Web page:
Oklahoma City accepts $3.8 million offer from Hornets
Wednesday, October 4th 2006, 5:40 am
News On 6
OKLAHOMA CITY (AP) Oklahoma City accepted a $3.8 million settlement offer Tuesday to cover its expenses from the New Orleans Hornets' temporary relocation and its share of the team's revenues from a successful first season in the city.
The offer, approved unanimously by the mayor and the City Council, was included in an amendment to the team's temporary relocation agreement and also includes terms for the team's second season in Oklahoma City and an option for a third season considered to be a contingency plan for the team in case it cannot return to New Orleans as planned in 2007-08.
The total settlement includes $2.6 million to reimburse the city for expenses including temporary housing and office space for the team. The remaining $1.2 million includes the city's share of the team's estimated $40.2 million in revenue.
The city's share of the profits will be $589,000, while the Oklahoma Capital Investment Board will receive $251,000 and Oklahoma Professional Sports LLC, a group led by new Seattle SuperSonics owner Clay Bennett, will receive $414,000. The three groups combined to share a $10 million guarantee that would have been paid to the Hornets if the team didn't meet its revenue goals. With the Hornets making money, the city and its investment partners received a cut.
``I'm still shaking my head at our good fortune,'' Mayor Mick Cornett said. ``The team did so well and was supported so strongly that we're actually sharing in the profits. That would have been hard to imagine a year ago.''
The new agreement also arranges for improvements to be made to areas of the Ford Center including both teams' locker rooms, video boards and a players' lounge. Additional X-ray equipment and defibrillators are also among new additions planned for the Ford Center.
``Those are things that I guess every other NBA team would have demanded or may have been required ... but because of the circumstances of last year it wasn't required. And because it was considered a one-year deal, it wasn't deemed necessary,'' Cornett said.
``Now as we look at ourselves as supplying a permanent NBA status on this city, I think it's OK to go ahead and start making some of these capital investments.''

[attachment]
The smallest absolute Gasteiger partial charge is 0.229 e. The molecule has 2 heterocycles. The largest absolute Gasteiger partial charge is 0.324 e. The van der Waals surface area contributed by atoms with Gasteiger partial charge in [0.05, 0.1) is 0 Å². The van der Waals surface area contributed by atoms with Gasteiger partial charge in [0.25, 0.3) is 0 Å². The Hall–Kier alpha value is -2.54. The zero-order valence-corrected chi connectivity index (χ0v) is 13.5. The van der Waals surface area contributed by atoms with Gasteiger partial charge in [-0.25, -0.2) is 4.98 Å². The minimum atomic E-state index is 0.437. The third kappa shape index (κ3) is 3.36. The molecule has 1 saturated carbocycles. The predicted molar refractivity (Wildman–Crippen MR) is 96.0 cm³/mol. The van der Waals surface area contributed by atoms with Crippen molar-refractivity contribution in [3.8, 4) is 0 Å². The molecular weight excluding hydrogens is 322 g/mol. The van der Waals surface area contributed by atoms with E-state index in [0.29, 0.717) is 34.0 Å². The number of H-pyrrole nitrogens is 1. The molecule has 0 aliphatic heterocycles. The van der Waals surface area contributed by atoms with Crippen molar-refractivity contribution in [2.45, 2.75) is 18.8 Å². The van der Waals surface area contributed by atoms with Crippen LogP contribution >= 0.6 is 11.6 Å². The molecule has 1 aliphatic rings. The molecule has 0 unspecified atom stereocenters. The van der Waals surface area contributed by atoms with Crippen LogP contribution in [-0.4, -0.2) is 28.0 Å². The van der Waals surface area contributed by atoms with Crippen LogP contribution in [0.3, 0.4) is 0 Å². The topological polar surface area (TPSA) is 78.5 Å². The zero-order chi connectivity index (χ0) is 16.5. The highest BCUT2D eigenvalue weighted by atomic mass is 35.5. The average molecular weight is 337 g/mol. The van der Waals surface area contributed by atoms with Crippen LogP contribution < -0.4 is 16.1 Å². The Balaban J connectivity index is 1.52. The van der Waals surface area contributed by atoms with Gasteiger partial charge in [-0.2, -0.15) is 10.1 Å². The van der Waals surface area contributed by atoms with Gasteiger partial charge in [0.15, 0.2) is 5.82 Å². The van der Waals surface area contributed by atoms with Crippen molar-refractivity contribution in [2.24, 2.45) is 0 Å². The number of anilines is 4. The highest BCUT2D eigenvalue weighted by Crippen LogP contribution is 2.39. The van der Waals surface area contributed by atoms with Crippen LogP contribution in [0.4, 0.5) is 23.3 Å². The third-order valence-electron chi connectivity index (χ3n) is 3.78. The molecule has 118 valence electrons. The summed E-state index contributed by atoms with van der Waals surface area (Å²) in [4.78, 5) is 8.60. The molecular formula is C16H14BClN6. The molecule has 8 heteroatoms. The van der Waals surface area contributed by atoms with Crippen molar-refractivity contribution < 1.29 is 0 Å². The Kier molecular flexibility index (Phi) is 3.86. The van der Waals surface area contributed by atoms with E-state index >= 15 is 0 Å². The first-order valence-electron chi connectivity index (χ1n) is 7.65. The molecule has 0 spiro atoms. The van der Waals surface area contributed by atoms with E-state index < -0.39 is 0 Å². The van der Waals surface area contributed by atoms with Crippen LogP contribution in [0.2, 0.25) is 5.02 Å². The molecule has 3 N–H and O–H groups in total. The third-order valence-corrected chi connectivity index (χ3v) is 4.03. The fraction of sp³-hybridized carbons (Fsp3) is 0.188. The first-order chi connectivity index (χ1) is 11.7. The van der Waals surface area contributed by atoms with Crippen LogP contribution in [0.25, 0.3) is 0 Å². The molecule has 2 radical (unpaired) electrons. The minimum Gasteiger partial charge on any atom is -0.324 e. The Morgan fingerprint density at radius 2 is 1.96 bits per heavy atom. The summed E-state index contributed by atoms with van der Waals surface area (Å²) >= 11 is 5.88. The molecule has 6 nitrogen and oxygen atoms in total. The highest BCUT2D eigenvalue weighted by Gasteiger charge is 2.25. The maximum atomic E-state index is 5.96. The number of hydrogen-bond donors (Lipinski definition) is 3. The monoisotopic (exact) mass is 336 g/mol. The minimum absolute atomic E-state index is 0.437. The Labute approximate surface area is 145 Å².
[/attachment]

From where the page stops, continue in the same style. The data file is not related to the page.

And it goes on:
Cornett said the city would put away its share of the profits to be used on further arena improvements down the road. The Ford Center and the Cox Convention Center across the street are already getting $6.6 million in improvements as the city prepares to host the Big 12 basketball tournaments in March.
``We expect to have a permanent NBA team at some point, and there are going to be capital needs at the Ford Center,'' Cornett said. ``I believe it's a situation of when. When we transition to a permanent NBA city from a temporary NBA city, there will be capital needs at the Ford Center that we will need to address.''
After selling out half of their 36 games in Oklahoma City last season, the Hornets are set to play another 35 home games in the city this season. The remaining six, including the team's home opener, will be played in New Orleans.
Season ticket sales in Oklahoma City already have exceeded last year's total of about 11,500.
``Sharing revenue with our partners at the city is the only fitting way to celebrate the end of this historic season,'' Hornets owner George Shinn said in a statement released by the city. ``During a time of crisis, we found open arms in Oklahoma City, and the Hornets hope to show the wonderful fans our appreciation with an even more exciting and successful 2006-07 season.''
The settlement was a result of months of negotiations after the city rejected the Hornets' initial offer of $3.2 million. The two parties had differed on the team's local revenue and the threshold at which the team would have to share its profits. The Hornets included two preseason games and a January 18th game against Memphis that was moved to Oklahoma City from Baton Rouge, Louisiana, less than two weeks in advance but had a higher benchmark. The city excluded those games from its revenue calculations, resulting in a lower benchmark.
The amended agreement sets a $40 million benchmark for next season, which will be adjusted with the Hornets' expenses for gameday use of the Ford Center. If the Hornets exceed that total, they will share half of their profits with the city. However, the city and its partners will no longer fund the revenue guarantee.
The new agreement states that the Hornets could not relocate to another city other than New Orleans for 2007-08 ``unless otherwise directed by the NBA.''